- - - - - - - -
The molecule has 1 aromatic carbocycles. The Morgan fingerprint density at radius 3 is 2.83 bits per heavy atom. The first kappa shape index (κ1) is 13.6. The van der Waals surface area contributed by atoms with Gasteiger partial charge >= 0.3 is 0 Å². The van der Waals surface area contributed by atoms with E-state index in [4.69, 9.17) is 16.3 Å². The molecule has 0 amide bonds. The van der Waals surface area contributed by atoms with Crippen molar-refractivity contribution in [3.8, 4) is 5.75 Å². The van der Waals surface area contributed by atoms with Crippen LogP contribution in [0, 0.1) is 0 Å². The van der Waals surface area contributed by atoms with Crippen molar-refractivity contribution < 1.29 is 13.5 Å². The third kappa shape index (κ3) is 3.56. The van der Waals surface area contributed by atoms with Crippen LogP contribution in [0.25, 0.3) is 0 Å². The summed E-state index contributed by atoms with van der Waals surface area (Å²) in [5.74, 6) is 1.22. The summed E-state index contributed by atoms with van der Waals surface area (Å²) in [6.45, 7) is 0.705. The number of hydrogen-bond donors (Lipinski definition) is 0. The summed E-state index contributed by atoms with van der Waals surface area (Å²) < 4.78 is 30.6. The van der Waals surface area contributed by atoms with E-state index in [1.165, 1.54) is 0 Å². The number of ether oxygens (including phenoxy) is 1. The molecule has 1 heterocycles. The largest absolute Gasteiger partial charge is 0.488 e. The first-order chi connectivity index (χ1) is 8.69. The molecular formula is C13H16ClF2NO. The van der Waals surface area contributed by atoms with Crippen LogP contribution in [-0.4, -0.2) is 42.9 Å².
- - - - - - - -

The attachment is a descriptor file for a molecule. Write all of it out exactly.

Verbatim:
The molecule has 1 aromatic carbocycles. The Morgan fingerprint density at radius 3 is 2.83 bits per heavy atom. The first kappa shape index (κ1) is 13.6. The van der Waals surface area contributed by atoms with Gasteiger partial charge >= 0.3 is 0 Å². The van der Waals surface area contributed by atoms with E-state index in [4.69, 9.17) is 16.3 Å². The molecule has 0 amide bonds. The van der Waals surface area contributed by atoms with Crippen molar-refractivity contribution in [3.8, 4) is 5.75 Å². The van der Waals surface area contributed by atoms with Crippen LogP contribution in [0, 0.1) is 0 Å². The van der Waals surface area contributed by atoms with Crippen molar-refractivity contribution < 1.29 is 13.5 Å². The third kappa shape index (κ3) is 3.56. The van der Waals surface area contributed by atoms with Crippen LogP contribution in [0.25, 0.3) is 0 Å². The summed E-state index contributed by atoms with van der Waals surface area (Å²) in [5.74, 6) is 1.22. The summed E-state index contributed by atoms with van der Waals surface area (Å²) in [6.45, 7) is 0.705. The number of hydrogen-bond donors (Lipinski definition) is 0. The summed E-state index contributed by atoms with van der Waals surface area (Å²) < 4.78 is 30.6. The van der Waals surface area contributed by atoms with E-state index in [1.165, 1.54) is 0 Å². The number of ether oxygens (including phenoxy) is 1. The molecule has 1 heterocycles. The largest absolute Gasteiger partial charge is 0.488 e. The first-order chi connectivity index (χ1) is 8.69. The molecular formula is C13H16ClF2NO. The van der Waals surface area contributed by atoms with Crippen LogP contribution in [-0.4, -0.2) is 42.9 Å².